Abused were hidden in clear sight, says ombudsman
FOLLOWING THE Ryan report “we all emerge . . . somewhat lost, unbalanced, the touchstone of our former beliefs and certainties cast adrift,” the Ombudsman and Information Commissioner Emily O’Reilly has said.
“We stood exposed, not as an island of charming saints and chatty, avuncular scholars but as a repressed, cold-hearted, fearful, smugly pious, sexually ignorant and vengeful race of self-styled Christians,” she said
She recalled that at the 2004 Céifin conference in Ennis, Co Clare, she had wondered “what the real us [her emphasis] actually was, the old-style pious Mass-goers, or the new-style materialists.” She continued, “I wonder even more so in the light of Ryan.”
Speaking at the Sisters of Charity Justice and the Downturn conference in Dublin, Ms O’Reilly said that after six years as ombudsman, she had come to the view “that public bodies and agencies begin to go bad when they begin to lose sight of why they are there in the first place”.
Following Ryan “‘we didn’t know’, is the constant refrain,” she said. “Certainly, very few knew of the systemic nature of the abuse, of the near unbelievable extent and depravity of the sexual abuse in particular; of the political, bureaucratic and clerical cover-ups – but no adult living in Ireland throughout the period in question did not, in broad terms, know.
“If things were hidden, they were hidden in clear sight: the crocodile lines of boys and girls that streamed out of the institutions; the certain knowledge that corporal punishment at the very least was practised therein; the incarcerated Magdalene women in their Madonna blues and whites who walked the open streets of towns and villages in church processions. Judges knew, lawyers knew, teachers knew, civil servants knew, childcare workers knew, gardaí knew. Not to know was not an option,” she said.
Noting that the religious congregations had borne the brunt of criticism following publication of the report, she said this was “no surprise”.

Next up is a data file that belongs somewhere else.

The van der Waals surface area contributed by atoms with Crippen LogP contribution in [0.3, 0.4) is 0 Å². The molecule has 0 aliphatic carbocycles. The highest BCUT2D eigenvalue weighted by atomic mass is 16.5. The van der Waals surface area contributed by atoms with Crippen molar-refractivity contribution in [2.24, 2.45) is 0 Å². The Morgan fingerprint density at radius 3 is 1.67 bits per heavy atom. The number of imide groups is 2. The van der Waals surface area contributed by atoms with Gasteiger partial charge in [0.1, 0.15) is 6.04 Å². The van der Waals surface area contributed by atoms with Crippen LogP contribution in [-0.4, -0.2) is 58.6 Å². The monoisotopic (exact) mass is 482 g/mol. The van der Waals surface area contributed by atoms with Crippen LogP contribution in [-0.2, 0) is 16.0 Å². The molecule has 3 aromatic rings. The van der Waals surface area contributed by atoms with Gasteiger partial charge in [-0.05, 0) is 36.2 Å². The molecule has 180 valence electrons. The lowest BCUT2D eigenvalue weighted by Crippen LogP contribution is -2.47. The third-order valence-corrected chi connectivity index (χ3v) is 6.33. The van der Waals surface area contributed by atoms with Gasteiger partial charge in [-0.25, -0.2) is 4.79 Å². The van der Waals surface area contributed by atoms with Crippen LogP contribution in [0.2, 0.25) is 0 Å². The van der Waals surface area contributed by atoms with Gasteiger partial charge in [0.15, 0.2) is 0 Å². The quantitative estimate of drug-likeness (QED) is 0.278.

She continued that “the hands and fists that descended on the bodies of the children were those of the people who worked in or who had access to the religious run institutions”.
“Yet”, she said, “the forces that enabled the abuse or turned blind, indifferent eyes to it ranged way beyond the institutions’ walls, [were] present within the plusher offices of State, and the boardrooms of so called charitable institutions as well as within the dank, depressing, and frequently terrifying dormitories of the institutions themselves”.
Abuse thrives “when society remains indifferent to the abuse because it is by and large indifferent to the abused”, she said.
Looking to the present, she said “we may think now that we have got it right vis-a-vis the rights of children, or the elderly, or people with disabilities, or immigrants, because we, after all, are the best educated, most liberal, progressive generation ever – but the lived reality is frequently otherwise, despite huge improvements in many areas of the social justice landscape”.
She warned that, on its last day as an independent agency, Combat Poverty must remain “free from political and bureaucratic pressures” as it is absorbed into the Department of Social and Family Affairs. This was “crucial for the achievement of social justice in these recessionary times”.